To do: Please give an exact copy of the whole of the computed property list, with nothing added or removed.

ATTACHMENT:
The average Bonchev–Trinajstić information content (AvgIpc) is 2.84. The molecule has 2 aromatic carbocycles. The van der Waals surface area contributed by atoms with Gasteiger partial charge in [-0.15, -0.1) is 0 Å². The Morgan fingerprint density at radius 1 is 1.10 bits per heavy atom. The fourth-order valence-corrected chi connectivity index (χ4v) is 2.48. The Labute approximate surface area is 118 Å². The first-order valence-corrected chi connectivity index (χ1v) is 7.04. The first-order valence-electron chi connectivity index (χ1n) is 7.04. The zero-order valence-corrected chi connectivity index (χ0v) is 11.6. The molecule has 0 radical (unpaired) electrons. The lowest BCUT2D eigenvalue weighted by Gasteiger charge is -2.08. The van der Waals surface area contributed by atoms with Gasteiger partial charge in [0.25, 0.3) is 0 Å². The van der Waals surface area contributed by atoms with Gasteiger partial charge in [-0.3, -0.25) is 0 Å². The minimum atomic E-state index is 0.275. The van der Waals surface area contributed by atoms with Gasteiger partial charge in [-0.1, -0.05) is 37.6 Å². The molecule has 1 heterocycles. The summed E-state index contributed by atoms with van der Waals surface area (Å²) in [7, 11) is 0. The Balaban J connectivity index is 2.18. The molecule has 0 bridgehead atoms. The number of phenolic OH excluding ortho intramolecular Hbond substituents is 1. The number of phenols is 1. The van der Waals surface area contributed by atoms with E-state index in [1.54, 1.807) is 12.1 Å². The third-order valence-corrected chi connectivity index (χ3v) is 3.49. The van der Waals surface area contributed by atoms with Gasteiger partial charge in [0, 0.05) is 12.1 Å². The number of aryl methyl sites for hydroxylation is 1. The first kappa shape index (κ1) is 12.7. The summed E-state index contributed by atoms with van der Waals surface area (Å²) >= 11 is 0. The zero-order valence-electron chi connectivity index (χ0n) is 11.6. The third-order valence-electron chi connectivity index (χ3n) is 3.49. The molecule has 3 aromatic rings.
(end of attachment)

The average Bonchev–Trinajstić information content (AvgIpc) is 2.84. The molecule has 2 aromatic carbocycles. The van der Waals surface area contributed by atoms with Gasteiger partial charge in [-0.15, -0.1) is 0 Å². The Morgan fingerprint density at radius 1 is 1.10 bits per heavy atom. The fourth-order valence-corrected chi connectivity index (χ4v) is 2.48. The Labute approximate surface area is 118 Å². The first-order valence-corrected chi connectivity index (χ1v) is 7.04. The first-order valence-electron chi connectivity index (χ1n) is 7.04. The zero-order valence-corrected chi connectivity index (χ0v) is 11.6. The molecule has 0 radical (unpaired) electrons. The lowest BCUT2D eigenvalue weighted by Gasteiger charge is -2.08. The van der Waals surface area contributed by atoms with Gasteiger partial charge in [0.25, 0.3) is 0 Å². The van der Waals surface area contributed by atoms with Gasteiger partial charge in [-0.3, -0.25) is 0 Å². The minimum atomic E-state index is 0.275. The van der Waals surface area contributed by atoms with Gasteiger partial charge in [-0.1, -0.05) is 37.6 Å². The molecule has 1 heterocycles. The summed E-state index contributed by atoms with van der Waals surface area (Å²) in [7, 11) is 0. The Balaban J connectivity index is 2.18. The molecule has 0 bridgehead atoms. The number of phenolic OH excluding ortho intramolecular Hbond substituents is 1. The number of phenols is 1. The van der Waals surface area contributed by atoms with E-state index in [1.54, 1.807) is 12.1 Å². The third-order valence-corrected chi connectivity index (χ3v) is 3.49. The van der Waals surface area contributed by atoms with Gasteiger partial charge in [0, 0.05) is 12.1 Å². The number of aryl methyl sites for hydroxylation is 1. The first kappa shape index (κ1) is 12.7. The summed E-state index contributed by atoms with van der Waals surface area (Å²) >= 11 is 0. The zero-order valence-electron chi connectivity index (χ0n) is 11.6. The third-order valence-electron chi connectivity index (χ3n) is 3.49. The molecule has 3 aromatic rings.